Kelly Knupp, MD: Joe, one of the other areas where we can get some guidance is kind of hidden in some of our newer trials. If you go back and look at the trials, at the concomitant medicines that people are on before they went on their study drug, they tend to be pretty consistent across the trials. As you mentioned Tracy, clobazam, valproic acid, Lamictal tend to be sort of the mainstays that people are on before they went into the trials which is ironically somewhat like what we see in Dravet syndrome. We see valproic acid and clobazam and of course not lamotrigine, but we see some common medications despite the fact that many of the patients may have been on 20 something drugs before they went into the trial. There may be some data in there that's worth looking at that's kind of hidden in that background data.
Joseph E. Sullivan, MD: This is not necessarily to be self-promoting of this generation but the trials that have been happening in the last 5 to 7 years are listening to our advocacy groups to look at some more patient centered outcomes. We're looking at quality of life measures, sleep, measures of executive function, all those things that you mentioned Tracy that are more than just seizures. We know seizures are important. We know we need to reduce seizures but what if as you said Kelly, what if some of the quote unquote side effects could improve upon some of these other comorbidities that are so pervasive in each of these patient groups. I think in the fenfluramine study Kelly, that you led, even though the seizure reduction was not as great as it was in the Dravet trial there still are a lot of patients that had improvements in their executive function. That can go a really long way in terms of the day to day sort of grind that these patients and their caregivers are living.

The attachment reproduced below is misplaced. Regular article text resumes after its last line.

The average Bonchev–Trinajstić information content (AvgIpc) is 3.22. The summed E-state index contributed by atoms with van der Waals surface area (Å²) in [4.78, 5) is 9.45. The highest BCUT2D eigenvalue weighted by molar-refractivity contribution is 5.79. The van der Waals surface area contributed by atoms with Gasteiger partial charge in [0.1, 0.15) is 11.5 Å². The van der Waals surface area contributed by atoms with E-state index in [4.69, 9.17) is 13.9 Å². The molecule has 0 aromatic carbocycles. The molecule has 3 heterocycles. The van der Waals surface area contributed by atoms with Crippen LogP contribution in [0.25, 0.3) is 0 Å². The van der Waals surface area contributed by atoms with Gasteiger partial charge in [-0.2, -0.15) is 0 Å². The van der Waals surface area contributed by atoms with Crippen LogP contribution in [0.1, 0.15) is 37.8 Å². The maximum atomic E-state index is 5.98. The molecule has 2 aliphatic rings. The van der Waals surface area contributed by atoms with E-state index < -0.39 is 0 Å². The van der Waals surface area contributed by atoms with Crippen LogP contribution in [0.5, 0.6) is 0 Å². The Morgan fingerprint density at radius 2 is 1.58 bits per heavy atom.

Tracy Dixon-Salazar, PhD: I love that too. We had a medicine – most patients with DEEs have constipation issues with constipation. We were on a medicine that caused diarrhea. Diarrhea was one of the adverse effects and it was like yes because it counterbalanced the constipation problem that we were dealing with. Sometimes you can get that for sleep as well if you have a rambunctious that will just never sleep, sometimes the increased drowsiness and increased sleeping can be helpful in some cases.
Joseph E. Sullivan, MD: Just to circle back on one thing too that you said Tracy; we need to also try to put up a call there for our adult epilepsy colleagues. Maybe the LGS maybe has an edge here because there's at least more awareness of LGS in adult populations than there is in Dravet but still there's not a whole lot of knowledge and this is not meant to be a criticism. It's just kind of an observation that the new medicines, oh they require this prior-authorization and for fenfluramine I must get the echo. Maybe adopt some of the newer approved medications whereas we can basically even if there's not a comparative effect in this trial, if we can just look at the efficacy of these different agents and the fact that the majority of patients had already been there, done that and failed 26 or the big 5 then that should be hopefully illuminating that is going to be worth trying in patients.